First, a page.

And people caught onto that. He became the most entertaining aspect of WWE and fans latched onto that. He instantly became a hit, much like The New Day currently is each and every week. One of the most amazing moments of Monday Night Raw occurred when Bryan turned on Bray Wyatt and the Wyatt Family inside a steel cage. The crowd was electric and told a beautiful story of not only revenge but triumph. Unfortunately, that night Bryan received one of many documented concussions he's had throughout his career, and he's gone on record saying he doesn't remember much, if anything, that night.
Not many people remember that. Our Daniel Bryan was back. He then finagled his way into the WrestleMania XXX main event after beating Triple H in a fantastic opening match and then made Batista tap out to the Yes Lock to win the grand prize. History in the making would be an understatement. Daniel Bryan the wrestler, and the man had truly overcome all the odds.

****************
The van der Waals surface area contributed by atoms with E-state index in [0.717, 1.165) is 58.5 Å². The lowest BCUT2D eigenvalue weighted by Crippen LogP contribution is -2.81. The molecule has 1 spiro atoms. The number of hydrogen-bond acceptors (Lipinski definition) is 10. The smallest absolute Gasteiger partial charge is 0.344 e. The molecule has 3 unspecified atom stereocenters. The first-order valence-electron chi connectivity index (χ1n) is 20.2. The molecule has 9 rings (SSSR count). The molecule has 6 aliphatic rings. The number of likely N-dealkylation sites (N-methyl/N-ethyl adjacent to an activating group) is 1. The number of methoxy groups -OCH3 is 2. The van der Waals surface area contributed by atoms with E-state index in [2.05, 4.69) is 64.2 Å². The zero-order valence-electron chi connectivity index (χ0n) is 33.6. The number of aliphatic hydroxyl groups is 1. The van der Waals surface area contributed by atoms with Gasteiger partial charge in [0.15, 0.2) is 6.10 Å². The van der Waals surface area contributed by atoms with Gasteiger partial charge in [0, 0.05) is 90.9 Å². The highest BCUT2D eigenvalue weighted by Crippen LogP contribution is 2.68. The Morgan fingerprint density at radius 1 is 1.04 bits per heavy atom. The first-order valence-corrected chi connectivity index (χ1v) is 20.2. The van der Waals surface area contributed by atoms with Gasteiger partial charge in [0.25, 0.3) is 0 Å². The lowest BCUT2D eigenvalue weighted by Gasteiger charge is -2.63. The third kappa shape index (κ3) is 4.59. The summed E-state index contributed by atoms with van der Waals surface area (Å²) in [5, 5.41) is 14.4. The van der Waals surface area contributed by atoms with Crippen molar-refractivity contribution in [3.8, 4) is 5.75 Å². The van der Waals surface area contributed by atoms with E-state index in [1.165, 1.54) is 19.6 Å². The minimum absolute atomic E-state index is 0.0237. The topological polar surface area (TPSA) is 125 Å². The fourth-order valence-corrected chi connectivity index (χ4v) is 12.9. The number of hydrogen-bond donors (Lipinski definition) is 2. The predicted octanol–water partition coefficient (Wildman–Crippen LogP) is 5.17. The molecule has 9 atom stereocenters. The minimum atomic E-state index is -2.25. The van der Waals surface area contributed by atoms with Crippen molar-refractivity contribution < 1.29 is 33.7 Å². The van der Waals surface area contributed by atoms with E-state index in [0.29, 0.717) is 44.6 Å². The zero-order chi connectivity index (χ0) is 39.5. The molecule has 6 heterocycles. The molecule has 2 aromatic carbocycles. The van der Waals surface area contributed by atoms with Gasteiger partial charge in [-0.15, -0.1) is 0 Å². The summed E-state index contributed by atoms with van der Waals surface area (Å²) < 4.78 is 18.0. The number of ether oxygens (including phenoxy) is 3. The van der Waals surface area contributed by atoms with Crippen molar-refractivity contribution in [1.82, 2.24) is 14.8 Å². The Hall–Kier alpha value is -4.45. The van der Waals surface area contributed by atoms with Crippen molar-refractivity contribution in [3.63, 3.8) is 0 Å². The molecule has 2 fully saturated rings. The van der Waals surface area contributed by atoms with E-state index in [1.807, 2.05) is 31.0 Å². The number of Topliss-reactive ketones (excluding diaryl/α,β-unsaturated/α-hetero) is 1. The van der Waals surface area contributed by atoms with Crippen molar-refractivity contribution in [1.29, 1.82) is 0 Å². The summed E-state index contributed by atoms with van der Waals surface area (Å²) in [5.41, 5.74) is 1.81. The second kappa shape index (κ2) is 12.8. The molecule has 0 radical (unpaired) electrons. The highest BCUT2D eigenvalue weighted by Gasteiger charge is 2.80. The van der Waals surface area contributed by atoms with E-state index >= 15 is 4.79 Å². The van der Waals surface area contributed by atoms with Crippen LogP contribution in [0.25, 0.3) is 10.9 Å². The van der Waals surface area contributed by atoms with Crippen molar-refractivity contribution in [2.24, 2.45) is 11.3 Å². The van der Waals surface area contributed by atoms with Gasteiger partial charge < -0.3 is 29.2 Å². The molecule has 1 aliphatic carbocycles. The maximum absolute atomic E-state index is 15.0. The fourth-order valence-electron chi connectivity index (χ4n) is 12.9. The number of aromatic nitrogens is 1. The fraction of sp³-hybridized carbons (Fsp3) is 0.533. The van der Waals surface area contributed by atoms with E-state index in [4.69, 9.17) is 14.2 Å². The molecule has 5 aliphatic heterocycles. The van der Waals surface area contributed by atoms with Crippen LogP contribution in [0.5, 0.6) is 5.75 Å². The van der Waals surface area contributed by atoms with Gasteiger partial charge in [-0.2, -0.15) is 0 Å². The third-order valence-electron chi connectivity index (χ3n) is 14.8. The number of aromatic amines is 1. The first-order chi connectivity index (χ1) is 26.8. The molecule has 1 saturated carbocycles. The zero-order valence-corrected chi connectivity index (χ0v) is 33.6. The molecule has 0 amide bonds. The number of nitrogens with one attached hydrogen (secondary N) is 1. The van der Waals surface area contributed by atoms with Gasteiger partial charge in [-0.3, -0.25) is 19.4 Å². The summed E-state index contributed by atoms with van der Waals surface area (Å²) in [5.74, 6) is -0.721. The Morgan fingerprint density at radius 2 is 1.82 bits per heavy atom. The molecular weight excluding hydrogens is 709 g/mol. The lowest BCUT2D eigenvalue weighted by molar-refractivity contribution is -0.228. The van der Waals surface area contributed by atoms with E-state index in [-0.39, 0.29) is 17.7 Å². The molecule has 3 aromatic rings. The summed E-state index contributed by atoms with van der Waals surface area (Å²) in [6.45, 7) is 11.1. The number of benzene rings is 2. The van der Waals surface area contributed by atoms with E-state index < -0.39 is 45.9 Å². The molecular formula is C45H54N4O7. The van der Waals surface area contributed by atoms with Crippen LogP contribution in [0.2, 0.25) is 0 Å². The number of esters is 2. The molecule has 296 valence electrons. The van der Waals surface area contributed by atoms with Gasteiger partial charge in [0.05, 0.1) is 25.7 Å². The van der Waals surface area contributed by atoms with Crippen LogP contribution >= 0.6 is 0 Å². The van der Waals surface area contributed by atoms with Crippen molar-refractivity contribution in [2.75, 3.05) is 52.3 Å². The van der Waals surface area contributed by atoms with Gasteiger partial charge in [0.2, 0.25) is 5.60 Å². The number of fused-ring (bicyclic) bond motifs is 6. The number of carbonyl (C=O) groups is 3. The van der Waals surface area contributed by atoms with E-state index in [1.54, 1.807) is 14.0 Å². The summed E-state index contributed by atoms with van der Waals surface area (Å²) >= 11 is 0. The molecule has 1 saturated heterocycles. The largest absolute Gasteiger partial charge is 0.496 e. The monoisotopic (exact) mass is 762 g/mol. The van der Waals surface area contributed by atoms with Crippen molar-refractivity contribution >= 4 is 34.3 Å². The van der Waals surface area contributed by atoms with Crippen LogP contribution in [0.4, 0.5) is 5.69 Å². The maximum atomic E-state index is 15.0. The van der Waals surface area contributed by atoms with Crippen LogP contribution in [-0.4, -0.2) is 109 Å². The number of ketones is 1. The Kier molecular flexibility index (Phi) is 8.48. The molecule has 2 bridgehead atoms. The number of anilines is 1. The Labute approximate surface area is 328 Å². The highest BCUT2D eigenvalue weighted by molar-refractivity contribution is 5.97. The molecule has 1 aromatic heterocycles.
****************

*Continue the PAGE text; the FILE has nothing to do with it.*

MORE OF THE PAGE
That would be Bryan's last highlight of his career. Sure, he won the Intercontinental Championship in a Ladder Match the next year at WrestleMania 31, but that pales in comparison to the moment that ended the previous year's event. This was Bryan's shining moment. And just like that, it wasn't just taken away from him so quickly, but it was taken away from us, too.